How to Buy a New Home the Old School Way
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It’s getting to be home buying season. Bulbs are sprouting, trees are blooming, temperatures are rising, and for-sale signs are popping up all over.
And this year, there’s a special bonus—mortgage lenders offering qualified buyers money at amazing low prices.
Because the Federal Reserve has held down long-term interest rates for years, mortgages today are mega-cheap. If you have a decent credit rating and are putting up a down payment of at least 20% of the purchase price, you can get a 30-year fixed-rate mortgage at an interest rate of 4% or less. In some cases, for less than 3.5%.
But before you run out and buy a home just because credit is available and cheap, you need to remember the eternal verities of home ownership. Millions of people forgot them during the real estate bubble years—or were tempted into forgetting them—and both they and our society ended up paying a horrendous price.
- A home should be a place for you to live, not a way to make a living. Unless you’re a professional or are buying a fixer-upper that you think you can fix, don’t try to be a home flipper.
- Buy a place in which you think you will be comfortable for at least five years. That way, you won’t be in a position of having to sell—and pay the considerable sales costs—before your home has had a chance to rise enough in value to allow you to break even. Besides, moving can be terribly disruptive.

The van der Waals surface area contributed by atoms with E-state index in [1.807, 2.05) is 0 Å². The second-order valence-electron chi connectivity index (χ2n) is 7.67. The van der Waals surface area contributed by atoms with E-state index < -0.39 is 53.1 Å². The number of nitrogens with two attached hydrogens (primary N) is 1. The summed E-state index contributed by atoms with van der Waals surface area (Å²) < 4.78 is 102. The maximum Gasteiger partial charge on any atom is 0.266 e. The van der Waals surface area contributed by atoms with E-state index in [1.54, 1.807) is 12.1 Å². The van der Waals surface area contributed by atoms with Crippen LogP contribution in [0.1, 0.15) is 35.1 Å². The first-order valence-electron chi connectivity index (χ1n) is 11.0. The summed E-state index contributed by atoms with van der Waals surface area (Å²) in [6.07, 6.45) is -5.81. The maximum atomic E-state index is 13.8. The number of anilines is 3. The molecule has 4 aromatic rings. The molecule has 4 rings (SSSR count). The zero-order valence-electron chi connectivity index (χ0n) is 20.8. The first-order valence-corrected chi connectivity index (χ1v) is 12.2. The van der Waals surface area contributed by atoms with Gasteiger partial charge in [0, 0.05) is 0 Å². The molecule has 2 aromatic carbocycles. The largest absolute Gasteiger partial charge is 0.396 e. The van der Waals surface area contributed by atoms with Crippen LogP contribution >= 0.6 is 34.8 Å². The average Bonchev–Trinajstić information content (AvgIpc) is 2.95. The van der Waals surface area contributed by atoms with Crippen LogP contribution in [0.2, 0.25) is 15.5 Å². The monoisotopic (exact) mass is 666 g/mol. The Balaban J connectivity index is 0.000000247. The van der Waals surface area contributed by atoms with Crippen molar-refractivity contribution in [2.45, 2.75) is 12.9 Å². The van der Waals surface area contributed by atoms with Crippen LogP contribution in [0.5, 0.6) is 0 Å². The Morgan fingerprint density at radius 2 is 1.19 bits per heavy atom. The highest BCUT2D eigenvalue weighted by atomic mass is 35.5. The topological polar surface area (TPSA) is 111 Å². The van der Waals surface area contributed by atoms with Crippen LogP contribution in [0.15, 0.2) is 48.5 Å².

- Be realistic about what you can afford. And make sure that you have enough financial staying power to ride out a down market without being forced to sell. Unless you’re in an unusual situation, such as having friends or parents who are willing and able to help, you don’t want to be in a position where you’re toast if your income drops. Or in a two-income household, if either your income or the other earner’s income drops.
- Don’t run out and buy a home just because you can. Remember that in many cases—including some clearly overheated markets—sellers are trying to indirectly reap the benefit of cheap mortgages by boosting their asking prices. You need to be careful.
So take a deep breath. Think of a cheap mortgage as a means, not an end. Make sure you really want to own a home, rather than trying to buy something you think you can flip at a quick profit.
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My wife and I have owned homes for almost all our close-to-half-century of married life. Our homes haven’t necessarily been the greatest financial investments we’ve ever made. But home ownership has given us stability, community, and a place in which to raise our children. To me, that non-financial return is the real reason to own a home.